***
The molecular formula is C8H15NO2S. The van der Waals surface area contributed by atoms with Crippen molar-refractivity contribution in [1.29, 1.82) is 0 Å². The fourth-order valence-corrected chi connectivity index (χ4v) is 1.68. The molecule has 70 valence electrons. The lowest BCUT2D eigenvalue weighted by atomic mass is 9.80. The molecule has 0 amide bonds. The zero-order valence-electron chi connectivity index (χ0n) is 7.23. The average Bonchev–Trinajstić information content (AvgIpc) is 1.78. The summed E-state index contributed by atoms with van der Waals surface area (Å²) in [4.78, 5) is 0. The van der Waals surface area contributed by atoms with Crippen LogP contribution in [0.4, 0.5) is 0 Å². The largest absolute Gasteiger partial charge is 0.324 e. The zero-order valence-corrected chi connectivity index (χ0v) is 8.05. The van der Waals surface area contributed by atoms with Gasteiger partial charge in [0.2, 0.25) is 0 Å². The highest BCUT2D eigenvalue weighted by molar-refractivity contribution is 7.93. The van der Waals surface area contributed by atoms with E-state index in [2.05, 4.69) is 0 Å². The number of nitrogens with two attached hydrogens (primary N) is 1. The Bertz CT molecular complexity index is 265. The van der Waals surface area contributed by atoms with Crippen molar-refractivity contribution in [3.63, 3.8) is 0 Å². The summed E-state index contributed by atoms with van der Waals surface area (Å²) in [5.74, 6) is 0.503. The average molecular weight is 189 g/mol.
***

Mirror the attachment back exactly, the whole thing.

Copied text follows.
The molecular formula is C8H15NO2S. The van der Waals surface area contributed by atoms with Crippen molar-refractivity contribution in [1.29, 1.82) is 0 Å². The fourth-order valence-corrected chi connectivity index (χ4v) is 1.68. The molecule has 70 valence electrons. The lowest BCUT2D eigenvalue weighted by atomic mass is 9.80. The molecule has 0 amide bonds. The zero-order valence-electron chi connectivity index (χ0n) is 7.23. The average Bonchev–Trinajstić information content (AvgIpc) is 1.78. The summed E-state index contributed by atoms with van der Waals surface area (Å²) in [4.78, 5) is 0. The van der Waals surface area contributed by atoms with Crippen LogP contribution in [0.4, 0.5) is 0 Å². The largest absolute Gasteiger partial charge is 0.324 e. The zero-order valence-corrected chi connectivity index (χ0v) is 8.05. The van der Waals surface area contributed by atoms with Gasteiger partial charge in [0.2, 0.25) is 0 Å². The highest BCUT2D eigenvalue weighted by molar-refractivity contribution is 7.93. The van der Waals surface area contributed by atoms with E-state index in [2.05, 4.69) is 0 Å². The number of nitrogens with two attached hydrogens (primary N) is 1. The Bertz CT molecular complexity index is 265. The van der Waals surface area contributed by atoms with Crippen molar-refractivity contribution in [3.63, 3.8) is 0 Å². The summed E-state index contributed by atoms with van der Waals surface area (Å²) in [5.74, 6) is 0.503. The average molecular weight is 189 g/mol.